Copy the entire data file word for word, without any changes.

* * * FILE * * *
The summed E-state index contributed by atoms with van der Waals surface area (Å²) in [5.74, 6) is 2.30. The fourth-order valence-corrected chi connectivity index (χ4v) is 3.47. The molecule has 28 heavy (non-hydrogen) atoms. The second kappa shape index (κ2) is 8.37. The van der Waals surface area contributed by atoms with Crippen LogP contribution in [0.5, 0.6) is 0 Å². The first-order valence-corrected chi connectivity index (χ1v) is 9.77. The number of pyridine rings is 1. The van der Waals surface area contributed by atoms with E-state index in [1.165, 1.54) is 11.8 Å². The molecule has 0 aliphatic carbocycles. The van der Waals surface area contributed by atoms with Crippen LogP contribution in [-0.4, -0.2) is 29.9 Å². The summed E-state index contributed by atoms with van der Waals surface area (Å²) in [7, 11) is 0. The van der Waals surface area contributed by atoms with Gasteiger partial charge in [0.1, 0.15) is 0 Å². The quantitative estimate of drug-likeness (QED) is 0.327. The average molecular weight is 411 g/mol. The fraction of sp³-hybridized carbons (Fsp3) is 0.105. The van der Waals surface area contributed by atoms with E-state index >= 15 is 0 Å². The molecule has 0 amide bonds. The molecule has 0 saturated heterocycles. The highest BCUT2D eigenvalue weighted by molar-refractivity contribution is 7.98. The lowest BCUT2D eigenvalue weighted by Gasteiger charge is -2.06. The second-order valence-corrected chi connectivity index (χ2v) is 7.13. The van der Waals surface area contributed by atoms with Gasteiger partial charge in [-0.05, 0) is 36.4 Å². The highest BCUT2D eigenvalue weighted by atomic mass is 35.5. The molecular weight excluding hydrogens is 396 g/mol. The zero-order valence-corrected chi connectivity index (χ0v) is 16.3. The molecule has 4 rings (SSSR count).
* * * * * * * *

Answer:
The summed E-state index contributed by atoms with van der Waals surface area (Å²) in [5.74, 6) is 2.30. The fourth-order valence-corrected chi connectivity index (χ4v) is 3.47. The molecule has 28 heavy (non-hydrogen) atoms. The second kappa shape index (κ2) is 8.37. The van der Waals surface area contributed by atoms with Crippen LogP contribution in [0.5, 0.6) is 0 Å². The first-order valence-corrected chi connectivity index (χ1v) is 9.77. The number of pyridine rings is 1. The van der Waals surface area contributed by atoms with E-state index in [1.165, 1.54) is 11.8 Å². The molecule has 0 aliphatic carbocycles. The van der Waals surface area contributed by atoms with Crippen LogP contribution in [-0.4, -0.2) is 29.9 Å². The summed E-state index contributed by atoms with van der Waals surface area (Å²) in [7, 11) is 0. The van der Waals surface area contributed by atoms with Gasteiger partial charge in [0.1, 0.15) is 0 Å². The quantitative estimate of drug-likeness (QED) is 0.327. The average molecular weight is 411 g/mol. The fraction of sp³-hybridized carbons (Fsp3) is 0.105. The van der Waals surface area contributed by atoms with E-state index >= 15 is 0 Å². The molecule has 0 amide bonds. The molecule has 0 saturated heterocycles. The highest BCUT2D eigenvalue weighted by molar-refractivity contribution is 7.98. The lowest BCUT2D eigenvalue weighted by Gasteiger charge is -2.06. The second-order valence-corrected chi connectivity index (χ2v) is 7.13. The van der Waals surface area contributed by atoms with Gasteiger partial charge in [-0.05, 0) is 36.4 Å². The highest BCUT2D eigenvalue weighted by atomic mass is 35.5. The molecular weight excluding hydrogens is 396 g/mol. The zero-order valence-corrected chi connectivity index (χ0v) is 16.3. The molecule has 4 rings (SSSR count).